New Men's Health
Changes in testing, treatment, give patients more choices, accountability.
Written By Melissa Bean Sterzick
Becoming empowered and informed patients is possibly the first item on the list of measures men over 50 need to take to protect their health. Years of good health and a tendency to prioritize performance can create a pattern of ignoring physical issues. However, trends in medical care are making patients more and more responsible for their own health.
June is Men’s Health Month and a great time to increase awareness of preventable health problems to support early detection and treatment of disease among males. The month of awareness gives health care providers, public policy makers, the media and individuals an opportunity to encourage men and boys to seek regular medical advice and early treatment for disease and injury.
Dr. Hiva Bastanmehr is an internal medicine and men’s health specialist who practices at Torrance Memorial Physician Network - Palos Verdes. She says she spends a lot of time interviewing patients because she wants to know as much as possible about their current health, family history and approaches to medical care. She says men over 50 often defer important decisions to their physician, but she would like to see them take a bigger role in managing their own health.
“I love taking care of men. But a lot of times they say, ‘Well, you’re the doctor,’” and I want to emphasize to them they are the patient and it’s their body. I tell them, ‘This is what we know and these are our options. What would you like to do?’” she says. “Empowering the patient is very important.”
Heart disease and stroke are the biggest risks for older males. Treatment options are increasingly more effective and non-invasive, but preventative measures are a better approach. Important steps for protecting heart health are to control blood pressure, monitor cholesterol, stop smoking, increase physical activity and decrease consumption of saturated and trans fats.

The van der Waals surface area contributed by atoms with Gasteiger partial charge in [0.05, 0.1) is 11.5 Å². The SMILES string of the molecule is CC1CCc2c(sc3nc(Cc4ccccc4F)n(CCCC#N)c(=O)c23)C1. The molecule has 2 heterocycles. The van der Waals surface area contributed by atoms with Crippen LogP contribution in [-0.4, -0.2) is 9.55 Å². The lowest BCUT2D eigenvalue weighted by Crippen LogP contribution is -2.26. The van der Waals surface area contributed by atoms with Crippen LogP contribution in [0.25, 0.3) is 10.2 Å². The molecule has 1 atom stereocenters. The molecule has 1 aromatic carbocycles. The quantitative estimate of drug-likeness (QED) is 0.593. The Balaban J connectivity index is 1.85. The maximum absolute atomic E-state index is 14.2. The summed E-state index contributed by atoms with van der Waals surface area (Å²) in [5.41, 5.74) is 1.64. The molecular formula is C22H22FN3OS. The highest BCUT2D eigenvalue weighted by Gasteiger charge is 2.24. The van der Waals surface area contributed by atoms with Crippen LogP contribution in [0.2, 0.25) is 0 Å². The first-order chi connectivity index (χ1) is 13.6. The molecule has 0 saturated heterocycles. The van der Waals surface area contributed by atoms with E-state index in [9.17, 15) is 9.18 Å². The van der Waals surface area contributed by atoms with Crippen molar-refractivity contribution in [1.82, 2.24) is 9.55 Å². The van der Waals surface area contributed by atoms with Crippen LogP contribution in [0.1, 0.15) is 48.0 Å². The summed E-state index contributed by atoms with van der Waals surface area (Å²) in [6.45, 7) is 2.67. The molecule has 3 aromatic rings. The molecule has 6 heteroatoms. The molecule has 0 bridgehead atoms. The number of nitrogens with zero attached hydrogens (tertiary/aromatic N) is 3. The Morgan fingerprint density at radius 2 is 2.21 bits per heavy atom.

Risk factors like age and family history are important to take into account for the doctor and the patient, especially because those risk factors cannot be modified like diet and exercise habits.
Health policy changes over time. Dr. Bastanmehr says every 10 years there is a big shift in how health care is practiced. One trend has been to reduce routine testing.
She says an EKG used to be part of every annual exam for males over 50, but this is no longer the case. Now, tests like an EKG are conducted on more of an as-needed basis. This places responsibility on the patient to be aware of, and share with their doctor, any symptoms such as shortness of breath or tightness in the chest that indicate the need for specific testing.
According to Dr. Bastanmehr, colon cancer is still the most prevalent cancer among men. Newer screening methods are now available, and the guidelines are shifting to start screening at a younger age. Most insurance plans now cover colon cancer screening at age 45, and newer, less invasive tests are offered.